I posted to my personal blog on Tuesday by accident!
Yojimbo and A Fistful of Dollars were more alike than they first appeared, being that the first wass about a samurai and the second was about a cowboy. Although they took place in two different parts of the world, they both featured a town with open space in the middle of the buildings that held fights. In these fights the weapons may have differed, but the fighting styles were the same. Also, similar props and effects were used to symbolize imminent danger.
First of all, the town setting of both movies were the centralized places of fighting. Both movies involved the hero, Two-Bit or the cowboy, fighting against a group of tough looking guys set to kill him. When it came down to the final battle, the hero epically stood on one side of the open space, while the bad guys lined up opposite of him until a battle commenced. The similarities between the fight scenes of both movies show the style of the genre.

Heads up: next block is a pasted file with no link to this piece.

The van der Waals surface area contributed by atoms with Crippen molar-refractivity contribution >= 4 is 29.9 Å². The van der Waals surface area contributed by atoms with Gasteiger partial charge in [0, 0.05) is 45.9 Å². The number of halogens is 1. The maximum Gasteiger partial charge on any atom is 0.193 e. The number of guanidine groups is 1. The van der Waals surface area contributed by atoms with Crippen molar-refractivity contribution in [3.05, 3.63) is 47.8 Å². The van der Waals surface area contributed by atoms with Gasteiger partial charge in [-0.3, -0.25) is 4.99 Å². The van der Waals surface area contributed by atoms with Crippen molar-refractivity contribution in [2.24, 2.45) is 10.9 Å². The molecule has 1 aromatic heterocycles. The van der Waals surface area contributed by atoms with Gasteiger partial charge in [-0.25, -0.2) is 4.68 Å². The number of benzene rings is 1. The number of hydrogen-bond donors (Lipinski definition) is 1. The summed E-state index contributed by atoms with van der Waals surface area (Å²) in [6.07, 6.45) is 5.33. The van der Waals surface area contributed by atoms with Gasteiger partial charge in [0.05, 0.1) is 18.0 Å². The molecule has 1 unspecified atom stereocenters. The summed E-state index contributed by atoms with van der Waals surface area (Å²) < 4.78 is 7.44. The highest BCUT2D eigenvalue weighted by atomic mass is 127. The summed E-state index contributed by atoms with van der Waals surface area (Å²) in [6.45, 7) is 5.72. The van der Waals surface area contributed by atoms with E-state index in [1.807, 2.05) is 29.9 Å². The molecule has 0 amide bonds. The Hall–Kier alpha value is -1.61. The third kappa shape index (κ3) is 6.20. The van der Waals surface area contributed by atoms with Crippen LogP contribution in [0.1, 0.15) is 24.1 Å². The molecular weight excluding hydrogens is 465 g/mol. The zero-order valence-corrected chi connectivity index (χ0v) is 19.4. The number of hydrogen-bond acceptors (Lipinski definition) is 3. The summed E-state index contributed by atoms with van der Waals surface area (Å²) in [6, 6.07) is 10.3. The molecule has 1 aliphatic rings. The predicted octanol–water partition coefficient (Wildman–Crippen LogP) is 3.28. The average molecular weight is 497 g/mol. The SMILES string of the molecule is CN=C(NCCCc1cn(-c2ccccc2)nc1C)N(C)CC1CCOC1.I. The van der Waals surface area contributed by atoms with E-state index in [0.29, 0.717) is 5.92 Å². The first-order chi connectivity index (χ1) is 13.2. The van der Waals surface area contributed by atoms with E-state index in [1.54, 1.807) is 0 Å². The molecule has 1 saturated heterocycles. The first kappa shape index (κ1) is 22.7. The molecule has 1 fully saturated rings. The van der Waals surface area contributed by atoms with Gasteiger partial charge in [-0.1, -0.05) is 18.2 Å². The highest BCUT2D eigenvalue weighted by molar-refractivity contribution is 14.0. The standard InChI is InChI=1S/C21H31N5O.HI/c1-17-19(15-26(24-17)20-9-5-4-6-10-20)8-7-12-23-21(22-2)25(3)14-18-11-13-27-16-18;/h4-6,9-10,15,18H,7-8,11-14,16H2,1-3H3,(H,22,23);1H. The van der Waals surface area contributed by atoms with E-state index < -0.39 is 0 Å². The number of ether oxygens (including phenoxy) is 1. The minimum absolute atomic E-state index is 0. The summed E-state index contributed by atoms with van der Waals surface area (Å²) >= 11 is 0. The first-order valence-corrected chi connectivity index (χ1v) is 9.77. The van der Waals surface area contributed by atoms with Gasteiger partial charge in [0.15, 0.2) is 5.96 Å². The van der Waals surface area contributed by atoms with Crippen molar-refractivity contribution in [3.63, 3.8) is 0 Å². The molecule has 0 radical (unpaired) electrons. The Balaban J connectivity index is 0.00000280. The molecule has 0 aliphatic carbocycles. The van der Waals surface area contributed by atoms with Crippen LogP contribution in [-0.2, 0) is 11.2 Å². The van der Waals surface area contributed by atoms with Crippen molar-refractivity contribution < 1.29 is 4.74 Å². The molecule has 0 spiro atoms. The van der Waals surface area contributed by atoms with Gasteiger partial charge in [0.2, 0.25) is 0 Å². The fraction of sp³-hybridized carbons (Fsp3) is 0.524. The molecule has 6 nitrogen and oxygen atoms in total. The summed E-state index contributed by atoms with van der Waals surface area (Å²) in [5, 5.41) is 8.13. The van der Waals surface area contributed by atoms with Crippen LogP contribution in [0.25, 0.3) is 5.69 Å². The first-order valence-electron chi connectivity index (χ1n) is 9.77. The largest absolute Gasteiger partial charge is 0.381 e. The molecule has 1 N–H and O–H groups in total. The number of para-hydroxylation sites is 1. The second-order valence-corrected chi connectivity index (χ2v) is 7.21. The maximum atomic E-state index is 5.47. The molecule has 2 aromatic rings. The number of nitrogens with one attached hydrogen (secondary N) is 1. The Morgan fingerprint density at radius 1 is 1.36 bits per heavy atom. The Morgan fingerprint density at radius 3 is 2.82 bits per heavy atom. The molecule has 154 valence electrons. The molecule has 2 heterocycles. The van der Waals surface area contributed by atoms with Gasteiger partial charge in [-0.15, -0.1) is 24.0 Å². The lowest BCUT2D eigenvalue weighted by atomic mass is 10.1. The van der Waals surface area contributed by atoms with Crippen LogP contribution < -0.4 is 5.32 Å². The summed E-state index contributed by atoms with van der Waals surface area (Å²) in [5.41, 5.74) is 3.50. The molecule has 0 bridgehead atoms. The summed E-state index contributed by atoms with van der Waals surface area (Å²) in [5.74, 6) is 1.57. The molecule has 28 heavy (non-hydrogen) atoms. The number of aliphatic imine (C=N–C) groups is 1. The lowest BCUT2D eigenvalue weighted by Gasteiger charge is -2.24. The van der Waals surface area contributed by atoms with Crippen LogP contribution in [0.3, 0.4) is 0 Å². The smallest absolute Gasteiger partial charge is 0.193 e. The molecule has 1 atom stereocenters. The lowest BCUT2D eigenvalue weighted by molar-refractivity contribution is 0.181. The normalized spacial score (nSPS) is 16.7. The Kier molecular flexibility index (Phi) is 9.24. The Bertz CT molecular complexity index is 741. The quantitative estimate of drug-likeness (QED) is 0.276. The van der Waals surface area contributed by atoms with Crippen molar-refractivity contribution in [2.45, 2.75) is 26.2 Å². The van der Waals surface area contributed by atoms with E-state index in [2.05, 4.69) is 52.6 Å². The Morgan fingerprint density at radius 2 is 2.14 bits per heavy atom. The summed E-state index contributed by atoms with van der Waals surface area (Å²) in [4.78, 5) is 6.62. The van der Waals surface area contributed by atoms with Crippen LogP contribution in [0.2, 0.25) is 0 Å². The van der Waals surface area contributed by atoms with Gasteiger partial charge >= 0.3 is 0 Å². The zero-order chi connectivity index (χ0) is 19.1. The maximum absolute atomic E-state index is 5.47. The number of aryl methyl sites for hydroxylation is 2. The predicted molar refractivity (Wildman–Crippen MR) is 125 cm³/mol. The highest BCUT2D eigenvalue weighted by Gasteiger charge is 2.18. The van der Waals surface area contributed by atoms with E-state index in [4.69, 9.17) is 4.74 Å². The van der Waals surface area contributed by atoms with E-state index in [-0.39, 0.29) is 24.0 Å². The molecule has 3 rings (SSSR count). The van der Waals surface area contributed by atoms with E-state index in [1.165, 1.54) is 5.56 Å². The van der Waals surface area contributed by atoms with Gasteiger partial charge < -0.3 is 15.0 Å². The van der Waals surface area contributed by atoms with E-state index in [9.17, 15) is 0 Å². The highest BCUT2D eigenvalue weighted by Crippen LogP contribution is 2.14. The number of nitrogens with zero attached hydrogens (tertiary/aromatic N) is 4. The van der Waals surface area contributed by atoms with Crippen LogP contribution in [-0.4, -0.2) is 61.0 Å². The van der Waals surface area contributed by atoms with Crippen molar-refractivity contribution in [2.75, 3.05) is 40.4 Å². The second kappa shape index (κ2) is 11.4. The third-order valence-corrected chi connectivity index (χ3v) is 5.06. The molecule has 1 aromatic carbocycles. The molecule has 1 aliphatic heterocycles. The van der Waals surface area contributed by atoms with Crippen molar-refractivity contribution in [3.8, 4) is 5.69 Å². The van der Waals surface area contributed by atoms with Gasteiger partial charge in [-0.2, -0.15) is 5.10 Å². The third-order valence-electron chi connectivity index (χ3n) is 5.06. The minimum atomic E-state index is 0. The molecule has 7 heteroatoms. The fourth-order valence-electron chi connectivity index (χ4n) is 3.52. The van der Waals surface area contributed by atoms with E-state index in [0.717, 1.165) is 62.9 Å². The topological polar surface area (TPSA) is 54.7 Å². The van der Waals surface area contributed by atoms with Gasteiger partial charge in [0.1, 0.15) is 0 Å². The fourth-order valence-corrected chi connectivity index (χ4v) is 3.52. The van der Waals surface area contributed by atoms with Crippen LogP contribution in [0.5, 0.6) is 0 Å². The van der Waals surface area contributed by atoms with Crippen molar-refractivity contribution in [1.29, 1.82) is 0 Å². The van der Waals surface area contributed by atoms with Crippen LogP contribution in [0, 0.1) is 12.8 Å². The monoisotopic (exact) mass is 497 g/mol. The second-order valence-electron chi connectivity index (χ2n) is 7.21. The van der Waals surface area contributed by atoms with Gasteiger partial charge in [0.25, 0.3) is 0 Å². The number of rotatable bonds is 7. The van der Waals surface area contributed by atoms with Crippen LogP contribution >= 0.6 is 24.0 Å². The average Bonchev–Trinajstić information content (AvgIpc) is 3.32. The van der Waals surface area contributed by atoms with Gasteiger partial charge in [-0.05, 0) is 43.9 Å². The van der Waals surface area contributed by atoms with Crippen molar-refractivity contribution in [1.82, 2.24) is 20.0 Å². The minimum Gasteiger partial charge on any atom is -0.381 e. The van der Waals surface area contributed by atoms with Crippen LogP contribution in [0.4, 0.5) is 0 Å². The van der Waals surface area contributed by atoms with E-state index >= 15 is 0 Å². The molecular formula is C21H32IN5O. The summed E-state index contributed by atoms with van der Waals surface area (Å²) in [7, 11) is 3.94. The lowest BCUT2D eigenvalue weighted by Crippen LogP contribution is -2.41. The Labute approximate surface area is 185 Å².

Another thing I noticed about the setting was the wind and smoke. They seemed to make an appearance every time trouble was about to happen. The wind blew around leaves, dust, and specifically in A Fistful of Dollars, the classic Western tumbleweed as if to say trouble was stirred up. For example, wind surrounded the bad guys in Yojimbo when they plotted to kill Two-Bits, and wind definitely added to the dramatization of the final fight scenes. Smoke also played a role in symbolizing the destruction of wealth and safety, as shown in Yojimbo when the silk factory was burned down and Seibei’s house was destroyed.
Overall, both heroes won their battles, while the bad guys ended up dead. A quote from Two-Bit stood out to me as he watched his enemy die: “Let him die as recklessly as he lived.” This statement fits the death of the main antagonist in both movies, since they both suffer from their reckless decisions.